Even more difficult for parents was the children's loss of ability to speak their own language. After several years away at school, children often found it difficult to speak their mother tongue. Parents felt left out when the children spoke English and wondered if their sons and daughters were talking about things they didn't want their parents to understand. Children used English when they were angry and so English became associated with bad feelings and strong language.

The most damaging part of residential schools, from an aboriginal perspective, was that children were taught that their culture was not worth preserving. Students learned that aboriginal traditional values were wrong and primitive, and that white Canadians came from a more "advanced" form of social organization. Students came to see their homes as "dirty" and "cold," their parents as dressing "funny" and as smelling "bad." Students began to believe that the ceremonies and rituals which harmonized the spiritual and social life of the community and gave its members a sense of personal significance and group identity, were "heathen" and "the work of the Devil." The organization of the schools and the content of the curriculum conveyed to aboriginal children that the human values, the political institutions, the spiritual practices and the economic strategies of other Canadians were infinitely superior to the "primitive" ways of their traditional lifestyles.

It was disorienting for aboriginal children to spend the first (formative) years of life living in a traditional aboriginal way, and then to be thrusted into a foreign, painfully abusive and harsh discipline. Residential school disrupted the smooth transmission of beliefs, skills, and knowledge from one generation to the next, and deliberately divorced the aboriginal child from her background by discrediting her culture, punishing her for speaking her language and preaching the superiority of European attitudes. The experience often caused severe, and in many cases, unalterable damage to the child, to the family and to the community to which she would eventually return.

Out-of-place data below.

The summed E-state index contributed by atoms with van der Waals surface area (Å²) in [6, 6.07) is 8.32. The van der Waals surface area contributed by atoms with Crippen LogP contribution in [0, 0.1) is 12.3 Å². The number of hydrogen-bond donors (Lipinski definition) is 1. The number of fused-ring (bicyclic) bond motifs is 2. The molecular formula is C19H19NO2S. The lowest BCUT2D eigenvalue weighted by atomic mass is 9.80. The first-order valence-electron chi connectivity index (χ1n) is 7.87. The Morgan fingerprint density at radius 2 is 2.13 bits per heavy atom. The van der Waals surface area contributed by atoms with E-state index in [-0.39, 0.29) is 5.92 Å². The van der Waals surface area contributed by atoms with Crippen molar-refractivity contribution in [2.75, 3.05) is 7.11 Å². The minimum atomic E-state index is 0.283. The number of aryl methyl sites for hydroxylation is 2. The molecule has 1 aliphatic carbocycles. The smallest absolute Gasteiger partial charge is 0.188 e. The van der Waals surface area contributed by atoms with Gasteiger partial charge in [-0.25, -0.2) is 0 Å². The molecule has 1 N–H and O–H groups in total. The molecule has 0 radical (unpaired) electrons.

There were some positive aspects to residential schools. Without them, most of the students would never have learned to read and write, or learn about other ways of life than their own. It was not education in itself that was bad. It was that the manner in which the residential schools were organized were simply not sensitive to the needs or lifestyle of the aboriginal students.

By the 1950s, the Canadian government began to realize the residential school policy was a failure. The last residential school in Canada was closed some 30 years later.

Today, aboriginal people want recognition of what was done to their communities as a result of the residential schools. Aboriginal people have demanded, and received, official apologies from the Anglican, United and Roman Catholic churches which operated residential schools. As more and more former students of residential schools come forth with stories about the sexual and physical abuse they experienced, several religious authorities who administered the schools are being charged criminally.

The residential school experience continues to plague First Nations education. Many people who attended residential schools, now parents and grandparents, have biases against education for their children because of what they experienced. Furthermore, while the closure of residential schools meant that more and more aboriginal children began to attend regular provincial schools, provincial education curriculums did not change to reflect the educational needs of aboriginal children. Today, the cross-Canada average of the percentage of aboriginal children that complete Grade 12 is about 20%, and even lower in northern regions. Aboriginal children continue to have difficulties fitting in to the existing schools, which are still designed around a culture alien to their own.

Many First Nations are taking over the running of their schools from the government. By designing their own curriculums and running their own schools, aboriginal people intend to reclaim the education of their children and put the residential school experience in the past.​